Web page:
Ask any little one and they will probably tell you that learning is so much fun when you can get your hands dirty in the process. This is exactly what some students of Niue Primary school did this term by turning what would’ve been rubbish into beautiful colourful pieces of recycled materials that can be reused.
This is the focus of the technology lesson of the junior school of Niue primary this term. Head of the junior classes from the new entrants to year three Mrs Nicola Funaki told BCN news that this is part of their program this term combining technology and climate change.
This term they decided to focus on the concepts of recycling and re-using products that would otherwise end up in the rubbish or burned contributing to the ozone gases in the atmosphere.
The intention is to encourage the children to recycle items and re-use them.
The new entrants class using plastic bottles turning these into toys and decorative pieces such candle holders and small hand bags or clutches.
Year one students were given the task of turning tins into reusable items. One of the most common rubbish on the island is an empty tin of corned beef and thanks to the year one students of Niue primary some of these tins have turned into some beautiful pot planters and a swanky little tin man.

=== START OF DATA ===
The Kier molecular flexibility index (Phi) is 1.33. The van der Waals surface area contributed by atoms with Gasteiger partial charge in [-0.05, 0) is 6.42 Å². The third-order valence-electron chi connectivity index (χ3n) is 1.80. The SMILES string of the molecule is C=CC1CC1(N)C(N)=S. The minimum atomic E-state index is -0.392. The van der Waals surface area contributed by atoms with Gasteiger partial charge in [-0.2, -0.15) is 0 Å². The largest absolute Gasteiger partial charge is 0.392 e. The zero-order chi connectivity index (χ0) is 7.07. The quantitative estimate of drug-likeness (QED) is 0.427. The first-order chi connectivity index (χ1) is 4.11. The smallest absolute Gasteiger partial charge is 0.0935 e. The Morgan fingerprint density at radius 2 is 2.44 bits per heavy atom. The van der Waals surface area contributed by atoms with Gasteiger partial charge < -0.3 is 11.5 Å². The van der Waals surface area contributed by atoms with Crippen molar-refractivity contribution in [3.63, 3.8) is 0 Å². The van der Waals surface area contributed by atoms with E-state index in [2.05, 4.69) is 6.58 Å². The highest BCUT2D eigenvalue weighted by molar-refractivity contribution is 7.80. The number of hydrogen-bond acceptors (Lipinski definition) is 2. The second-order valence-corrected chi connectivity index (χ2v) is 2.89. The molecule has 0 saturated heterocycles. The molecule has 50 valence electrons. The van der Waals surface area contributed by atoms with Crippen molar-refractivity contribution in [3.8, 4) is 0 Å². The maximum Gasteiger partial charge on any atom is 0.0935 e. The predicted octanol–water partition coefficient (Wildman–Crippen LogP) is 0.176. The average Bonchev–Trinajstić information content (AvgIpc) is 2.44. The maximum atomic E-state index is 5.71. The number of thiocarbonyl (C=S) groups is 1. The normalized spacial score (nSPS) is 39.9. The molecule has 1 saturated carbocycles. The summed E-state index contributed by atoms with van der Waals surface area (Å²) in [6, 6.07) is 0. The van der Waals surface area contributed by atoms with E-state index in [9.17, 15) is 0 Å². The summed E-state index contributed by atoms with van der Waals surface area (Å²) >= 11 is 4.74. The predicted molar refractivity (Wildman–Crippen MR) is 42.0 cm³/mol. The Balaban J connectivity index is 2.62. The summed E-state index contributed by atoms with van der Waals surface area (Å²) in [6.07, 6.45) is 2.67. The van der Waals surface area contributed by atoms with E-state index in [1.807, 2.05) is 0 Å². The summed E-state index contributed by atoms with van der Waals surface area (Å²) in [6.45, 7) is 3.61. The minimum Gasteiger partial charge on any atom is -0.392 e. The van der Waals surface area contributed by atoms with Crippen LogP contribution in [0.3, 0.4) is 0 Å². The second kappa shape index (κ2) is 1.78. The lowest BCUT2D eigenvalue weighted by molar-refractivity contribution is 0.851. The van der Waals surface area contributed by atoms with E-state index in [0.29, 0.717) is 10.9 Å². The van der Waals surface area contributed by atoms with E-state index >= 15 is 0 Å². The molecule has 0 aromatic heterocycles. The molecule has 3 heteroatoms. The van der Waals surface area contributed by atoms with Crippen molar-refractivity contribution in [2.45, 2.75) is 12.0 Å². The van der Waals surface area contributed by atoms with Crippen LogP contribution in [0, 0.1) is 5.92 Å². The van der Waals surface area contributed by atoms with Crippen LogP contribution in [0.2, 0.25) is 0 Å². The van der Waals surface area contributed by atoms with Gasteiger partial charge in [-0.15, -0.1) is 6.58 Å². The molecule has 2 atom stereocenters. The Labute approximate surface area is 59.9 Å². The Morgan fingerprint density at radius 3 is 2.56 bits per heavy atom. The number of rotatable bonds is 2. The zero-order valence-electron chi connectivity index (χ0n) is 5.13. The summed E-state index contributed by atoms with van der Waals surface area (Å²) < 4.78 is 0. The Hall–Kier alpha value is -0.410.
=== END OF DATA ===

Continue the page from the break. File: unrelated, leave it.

The year two students recycled plastic forks, knives and spoons and turned these into some beautiful creations. There was an orange clock, a beautiful photo frame and the little red dragon made entirely of plastic spoons and forks were only a few of the items these children created.
The year three students used recycled rubber tyres and turned these into fixtures that the whole school can use in their playground. An impressive caterpillar made out of tyres and painted in different colours also involved maths lessons says Mrs Puheke. The students were asked to measure and place the tyres according to their size.
They also built two minion characters for their playground and is now a favourite of the little ones during play time.
A mighty impressive effort by the school and the students. Mrs Puheke said the students did most of the work themselves helped by their teachers and some of the parents lend a hand.